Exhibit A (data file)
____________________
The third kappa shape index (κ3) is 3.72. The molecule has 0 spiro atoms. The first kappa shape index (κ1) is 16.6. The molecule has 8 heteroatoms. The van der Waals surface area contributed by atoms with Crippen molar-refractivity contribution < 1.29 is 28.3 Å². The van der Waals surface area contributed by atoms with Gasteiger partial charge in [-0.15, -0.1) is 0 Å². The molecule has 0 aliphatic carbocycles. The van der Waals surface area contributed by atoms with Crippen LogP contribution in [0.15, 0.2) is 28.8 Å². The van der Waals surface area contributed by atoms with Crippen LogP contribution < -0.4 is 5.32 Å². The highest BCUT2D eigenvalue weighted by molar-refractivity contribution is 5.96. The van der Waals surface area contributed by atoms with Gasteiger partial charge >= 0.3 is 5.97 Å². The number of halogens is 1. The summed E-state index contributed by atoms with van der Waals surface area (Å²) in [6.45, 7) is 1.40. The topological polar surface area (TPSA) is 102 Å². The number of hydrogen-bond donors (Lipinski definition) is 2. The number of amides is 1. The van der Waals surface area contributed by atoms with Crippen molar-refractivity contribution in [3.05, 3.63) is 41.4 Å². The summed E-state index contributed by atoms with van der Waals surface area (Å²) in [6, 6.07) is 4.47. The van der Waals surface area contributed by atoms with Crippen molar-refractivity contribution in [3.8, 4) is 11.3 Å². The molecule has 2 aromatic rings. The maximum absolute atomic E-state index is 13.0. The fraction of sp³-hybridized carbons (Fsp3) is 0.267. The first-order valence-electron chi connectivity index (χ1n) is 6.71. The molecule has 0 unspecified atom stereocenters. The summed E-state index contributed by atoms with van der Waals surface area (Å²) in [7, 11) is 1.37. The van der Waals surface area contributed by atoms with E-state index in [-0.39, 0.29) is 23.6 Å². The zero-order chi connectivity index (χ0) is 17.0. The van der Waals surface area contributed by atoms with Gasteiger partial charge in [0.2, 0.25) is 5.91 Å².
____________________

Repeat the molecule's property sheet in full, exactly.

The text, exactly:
The third kappa shape index (κ3) is 3.72. The molecule has 0 spiro atoms. The first kappa shape index (κ1) is 16.6. The molecule has 8 heteroatoms. The van der Waals surface area contributed by atoms with Crippen molar-refractivity contribution < 1.29 is 28.3 Å². The van der Waals surface area contributed by atoms with Gasteiger partial charge in [-0.15, -0.1) is 0 Å². The molecule has 0 aliphatic carbocycles. The van der Waals surface area contributed by atoms with Crippen LogP contribution in [0.15, 0.2) is 28.8 Å². The van der Waals surface area contributed by atoms with Crippen LogP contribution < -0.4 is 5.32 Å². The highest BCUT2D eigenvalue weighted by molar-refractivity contribution is 5.96. The van der Waals surface area contributed by atoms with Gasteiger partial charge >= 0.3 is 5.97 Å². The number of halogens is 1. The summed E-state index contributed by atoms with van der Waals surface area (Å²) in [6.45, 7) is 1.40. The topological polar surface area (TPSA) is 102 Å². The number of hydrogen-bond donors (Lipinski definition) is 2. The number of amides is 1. The van der Waals surface area contributed by atoms with Crippen molar-refractivity contribution in [3.05, 3.63) is 41.4 Å². The summed E-state index contributed by atoms with van der Waals surface area (Å²) in [6, 6.07) is 4.47. The van der Waals surface area contributed by atoms with Crippen molar-refractivity contribution in [3.8, 4) is 11.3 Å². The molecule has 2 aromatic rings. The maximum absolute atomic E-state index is 13.0. The fraction of sp³-hybridized carbons (Fsp3) is 0.267. The first-order valence-electron chi connectivity index (χ1n) is 6.71. The molecule has 0 unspecified atom stereocenters. The summed E-state index contributed by atoms with van der Waals surface area (Å²) in [7, 11) is 1.37. The van der Waals surface area contributed by atoms with E-state index in [-0.39, 0.29) is 23.6 Å². The zero-order chi connectivity index (χ0) is 17.0. The van der Waals surface area contributed by atoms with Gasteiger partial charge in [0.2, 0.25) is 5.91 Å².